The primary reason for the failed US policy in Pakistan is the underestimation not only of the threat that Pakistan’s security establishment poses to regional security, but also of its strategic value. Washington has not been able to persuade Rawalpindi to give up terrorism as a state policy. For many years, the US has been an avoidable victim of Pakistan’s fascination with terrorism. After the 9/11 attacks, the US had to confront the fact that the Pakistan-supported Taliban regime was sheltering al-Qaeda’s leadership. Osama bin Laden found refuge in Pakistan until his death in May 2011, and even today, several terrorist groups operating out of Pakistan, such as the Haqqani network and the Afghan Taliban, continue to target with impunity American and Afghan soldiers in Afghanistan. Moreover, the US government agencies are well aware of the role Pakistan’s ‘deep state’ plays in financing, training, and protecting these groups, as well as the ones targeting India.
Contemporary US-Pakistan ties: A brief history
When the Soviet Union invaded Afghanistan in 1979, it ushered in a momentous turning point in US–Pakistan relations. The intervention also laid the foundation for an expanded Pakistani role in Afghan internal affairs. With liberal funding from the Central Intelligence Agency (CIA), Pakistan’s Inter-Services Intelligence Agency (ISI) organised large numbers of mujahedeen groups, which it recruited mainly from the Pashtun tribal areas. Pakistan’s military dictator, General Zia ul Haq, hosted Afghan refugees in Pakistan, emerging as the “godfather” of the so-called “Afghan jihad.” Pakistan’s deep involvement in it has had far-reaching and undesirable consequences.
Exploiting its experience in Afghanistan, Pakistan’s involvement in India’s Jammu and Kashmir since 1989 has consisted of sending trained jihadist fighters, weapons and money across the border for attacks in the state,  fuelling an insurgency that continues to trouble India. Moreover, Pakistan went on to become the Taliban’s principal financial, military and diplomatic patron in Afghanistan. The overthrow of the Taliban following the US intervention in 2001 on the shoulders of the Northern Alliance undoubtedly transformed the regional geopolitics. However, the US fell back into the Pakistani trap again.
Following the 9/11 attacks, the Bush administration employed coercive tactics to compel Pakistani ruler General Pervez Musharraf to cut his military’s links with the Taliban and join the US in its “global war on terror.”  The threat had the desired effect, at least for some time, as Pakistan joined America’s war efforts in Afghanistan. If Islamabad had defied American demands in the aftermath of 9/11, it would have placed Pakistan in association with the actions of the al-Qaeda. Since at this point there was no delinking al-Qaeda from the Taliban, for Pakistan to refuse a partnership with the US would mean being branded as a collaborator of the terrorists.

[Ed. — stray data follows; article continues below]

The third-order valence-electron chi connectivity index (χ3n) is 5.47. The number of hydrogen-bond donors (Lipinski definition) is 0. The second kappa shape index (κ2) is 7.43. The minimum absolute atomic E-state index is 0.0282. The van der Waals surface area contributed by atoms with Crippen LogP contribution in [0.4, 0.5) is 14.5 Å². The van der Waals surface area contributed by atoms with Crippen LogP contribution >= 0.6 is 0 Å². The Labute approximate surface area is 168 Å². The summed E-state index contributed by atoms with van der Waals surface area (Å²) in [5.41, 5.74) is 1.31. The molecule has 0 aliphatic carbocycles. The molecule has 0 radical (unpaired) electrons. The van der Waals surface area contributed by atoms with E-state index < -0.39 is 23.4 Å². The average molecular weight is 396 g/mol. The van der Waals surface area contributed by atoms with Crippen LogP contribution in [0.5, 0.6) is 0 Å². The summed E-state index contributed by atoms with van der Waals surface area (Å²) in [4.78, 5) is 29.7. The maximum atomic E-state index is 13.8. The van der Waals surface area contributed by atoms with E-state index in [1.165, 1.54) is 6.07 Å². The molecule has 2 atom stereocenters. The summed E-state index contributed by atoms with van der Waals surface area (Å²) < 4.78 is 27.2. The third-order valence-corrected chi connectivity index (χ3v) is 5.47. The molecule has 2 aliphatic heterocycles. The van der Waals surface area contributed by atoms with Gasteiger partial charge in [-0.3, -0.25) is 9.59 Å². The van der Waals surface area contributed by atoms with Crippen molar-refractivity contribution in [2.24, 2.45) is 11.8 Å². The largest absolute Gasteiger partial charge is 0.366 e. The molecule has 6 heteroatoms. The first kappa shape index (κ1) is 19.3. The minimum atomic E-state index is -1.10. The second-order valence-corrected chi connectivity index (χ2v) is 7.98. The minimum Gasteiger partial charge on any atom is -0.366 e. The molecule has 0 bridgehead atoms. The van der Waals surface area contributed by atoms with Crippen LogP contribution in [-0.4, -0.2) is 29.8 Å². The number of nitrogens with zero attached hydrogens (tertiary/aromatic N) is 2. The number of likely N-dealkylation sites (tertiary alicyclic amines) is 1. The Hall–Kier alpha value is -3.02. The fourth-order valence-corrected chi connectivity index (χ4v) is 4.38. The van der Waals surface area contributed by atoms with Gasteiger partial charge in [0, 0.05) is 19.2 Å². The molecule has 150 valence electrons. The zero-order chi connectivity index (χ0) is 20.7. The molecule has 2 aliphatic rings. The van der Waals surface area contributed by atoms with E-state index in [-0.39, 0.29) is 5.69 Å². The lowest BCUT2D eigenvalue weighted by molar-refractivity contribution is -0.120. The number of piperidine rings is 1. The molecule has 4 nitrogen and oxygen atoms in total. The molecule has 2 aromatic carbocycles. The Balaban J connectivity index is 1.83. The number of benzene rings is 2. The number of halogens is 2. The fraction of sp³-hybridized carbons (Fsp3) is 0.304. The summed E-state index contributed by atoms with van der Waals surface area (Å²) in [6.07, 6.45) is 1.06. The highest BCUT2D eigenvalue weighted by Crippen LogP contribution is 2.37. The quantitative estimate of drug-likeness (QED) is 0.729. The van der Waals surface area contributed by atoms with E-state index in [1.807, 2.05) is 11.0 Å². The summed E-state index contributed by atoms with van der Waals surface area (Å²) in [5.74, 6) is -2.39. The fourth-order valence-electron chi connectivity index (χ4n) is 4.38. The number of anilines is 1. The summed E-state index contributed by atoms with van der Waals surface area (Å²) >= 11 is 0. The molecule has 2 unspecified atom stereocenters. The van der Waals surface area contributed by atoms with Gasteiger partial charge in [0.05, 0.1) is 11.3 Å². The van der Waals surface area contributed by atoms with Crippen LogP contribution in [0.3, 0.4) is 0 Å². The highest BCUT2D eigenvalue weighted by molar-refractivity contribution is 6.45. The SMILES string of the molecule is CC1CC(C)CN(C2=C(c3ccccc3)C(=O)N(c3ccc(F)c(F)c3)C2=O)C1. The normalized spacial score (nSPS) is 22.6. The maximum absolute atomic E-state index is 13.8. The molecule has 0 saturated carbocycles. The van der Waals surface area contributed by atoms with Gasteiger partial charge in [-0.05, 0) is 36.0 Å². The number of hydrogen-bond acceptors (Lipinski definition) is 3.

Although the Pakistani Army helped the US target the al-Qaeda terrorist network by arresting several of its leaders and handing them over to the US, Rawalpindi had no intention of giving up its association with violent non-state actors, particularly because of the role it played in the Pakistani Army’s aims of confronting India and Afghanistan. Along the way, Islamabad also began to collect billions of dollars in American financial and military assistance. Despite its knowledge of Rawalpindi’s duplicity, Washington has not managed to force Pakistan to uphold its commitment against terrorism.
Relations during the Obama presidency
America’s relations with Pakistan deteriorated after the US raid that killed Osama bin Laden in Abbottabad on 2 May 2011. It appeared to improve through a rapprochement, until a US drone attack on 22 May 2016 killed Taliban leader Mullah Akhtar Mansoor in the Balochistan province. Ties between the two countries are now overwhelmingly dependent on Pakistan’s ability to cooperate in ending the scourge of jihadist terrorism and helping the US stabilise Afghanistan. Since 9/11, Rawalpindi’s Afghan agenda has not converged with that of Washington.